| RALEIGH, N.C., March 26
RALEIGH, N.C., March 26 Duke Energy Corp said on
Wednesday it will move coal ash from three plants and speed up
the closure of an additional basin as the company comes under
increased scrutiny after a massive spill in North Carolina
contaminated a river used for drinking water.
In a letter to the state's utilities commission and
legislators, Chief Executive Officer Lynn Good said Duke, the
country's largest electric-power provider, will move wet coal
ash to lined landfills from retired plants on the Dan and
Ash will also be moved from an active plant in Asheville,
and remaining units there will either be closed down or
converted to dry-ash storage.
Coal ash, a byproduct of coal-based energy production,
contains heavy metals that can contaminate drinking water and
Oversight of Duke's storage sites has intensified since a
spill on Feb. 2 released 39,000 tons of coal ash sludge into the
Dan River, a source of drinking water for several Virginia
Last week, a federal grand jury convened in Raleigh as part
of a probe into the company's handling of coal ash.
Federal prosecutors are also investigating the state
environmental regulator, the Department of the Environment and
Natural Resources (DENR), for its handling of Duke's coal-ash
ponds in the state, which it admits are contaminating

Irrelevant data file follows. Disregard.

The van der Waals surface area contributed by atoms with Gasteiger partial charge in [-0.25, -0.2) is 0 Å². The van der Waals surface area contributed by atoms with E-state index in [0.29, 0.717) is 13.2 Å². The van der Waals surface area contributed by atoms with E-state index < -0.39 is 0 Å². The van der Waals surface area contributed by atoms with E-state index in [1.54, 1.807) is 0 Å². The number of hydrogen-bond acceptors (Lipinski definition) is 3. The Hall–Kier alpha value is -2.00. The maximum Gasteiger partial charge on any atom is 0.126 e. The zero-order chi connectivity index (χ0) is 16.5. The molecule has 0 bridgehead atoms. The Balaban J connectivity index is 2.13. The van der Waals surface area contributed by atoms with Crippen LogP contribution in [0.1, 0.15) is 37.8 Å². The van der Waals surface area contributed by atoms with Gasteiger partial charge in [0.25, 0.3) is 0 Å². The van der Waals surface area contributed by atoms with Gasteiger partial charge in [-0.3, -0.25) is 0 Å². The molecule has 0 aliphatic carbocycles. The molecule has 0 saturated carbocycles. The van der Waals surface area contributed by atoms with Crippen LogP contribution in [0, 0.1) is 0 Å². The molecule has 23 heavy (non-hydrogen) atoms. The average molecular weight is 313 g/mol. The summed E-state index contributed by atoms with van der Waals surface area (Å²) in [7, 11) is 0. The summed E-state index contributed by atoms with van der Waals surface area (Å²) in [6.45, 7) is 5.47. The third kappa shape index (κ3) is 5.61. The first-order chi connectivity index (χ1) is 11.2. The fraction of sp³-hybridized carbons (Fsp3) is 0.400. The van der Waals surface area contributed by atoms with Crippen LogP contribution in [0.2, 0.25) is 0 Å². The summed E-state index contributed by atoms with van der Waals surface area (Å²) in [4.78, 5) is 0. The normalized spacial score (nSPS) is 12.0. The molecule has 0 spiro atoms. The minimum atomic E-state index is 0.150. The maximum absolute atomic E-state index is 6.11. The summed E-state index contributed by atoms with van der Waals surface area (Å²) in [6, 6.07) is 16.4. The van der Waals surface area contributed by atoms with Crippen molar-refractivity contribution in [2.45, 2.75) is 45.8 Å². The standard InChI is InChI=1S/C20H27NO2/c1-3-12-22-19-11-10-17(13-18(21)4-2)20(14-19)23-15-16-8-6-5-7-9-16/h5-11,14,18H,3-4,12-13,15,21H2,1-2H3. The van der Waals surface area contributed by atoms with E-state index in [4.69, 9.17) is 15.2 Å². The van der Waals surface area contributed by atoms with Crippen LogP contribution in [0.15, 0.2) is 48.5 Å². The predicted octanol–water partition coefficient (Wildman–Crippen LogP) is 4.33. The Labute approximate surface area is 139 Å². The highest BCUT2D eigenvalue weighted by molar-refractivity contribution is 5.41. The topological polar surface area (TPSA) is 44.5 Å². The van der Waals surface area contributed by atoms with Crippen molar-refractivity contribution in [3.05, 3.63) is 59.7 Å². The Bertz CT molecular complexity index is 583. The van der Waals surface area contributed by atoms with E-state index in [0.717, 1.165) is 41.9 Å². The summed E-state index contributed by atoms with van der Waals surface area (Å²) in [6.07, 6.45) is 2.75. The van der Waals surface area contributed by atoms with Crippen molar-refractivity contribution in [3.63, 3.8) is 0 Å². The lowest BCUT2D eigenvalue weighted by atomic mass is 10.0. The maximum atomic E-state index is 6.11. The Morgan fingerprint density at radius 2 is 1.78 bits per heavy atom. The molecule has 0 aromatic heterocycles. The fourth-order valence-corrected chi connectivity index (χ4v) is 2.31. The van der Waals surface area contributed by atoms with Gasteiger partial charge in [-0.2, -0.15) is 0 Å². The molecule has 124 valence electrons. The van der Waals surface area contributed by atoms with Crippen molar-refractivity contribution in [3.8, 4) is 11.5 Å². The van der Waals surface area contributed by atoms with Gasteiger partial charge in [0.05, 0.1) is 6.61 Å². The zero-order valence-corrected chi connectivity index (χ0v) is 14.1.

Earlier this month a judge ordered Duke to immediately clean
up the coal-ash ponds as part of a separate state lawsuit filed
by environmental groups last year. A settlement proposed by DENR
and decried by environmentalists as too lenient was dropped by
the state last week.
Governor Pat McCrory, a former Duke executive, has implored
the company to do more to clean up the ponds.
Good said in the letter that the moves are part of a
"disciplined, fact-based approach to evaluating long-term
solutions" to coal-ash storage.
She said all of Duke's coal-ash sites are being reviewed
both by an internal task force and outside experts who will
report back by the end of May.
The company will have plans in place to secure ash basins at
the rest of its seven retired plants by the end of the year,
"It is good to see the utility becoming publicly responsive
to the situation," DENR spokesman Jamie Kritzer said in a
written statement responding to Wednesday's announcement.
Attorney Frank Holleman of the Southern Environmental Law
Center was more skeptical.
"Duke has yet to make it clear what it is going to do for
the other 11 communities (in North Carolina) that are still
faced with the possibility of a catastrophe," he said.
(Editing by Kevin Gray and Prudence Crowther)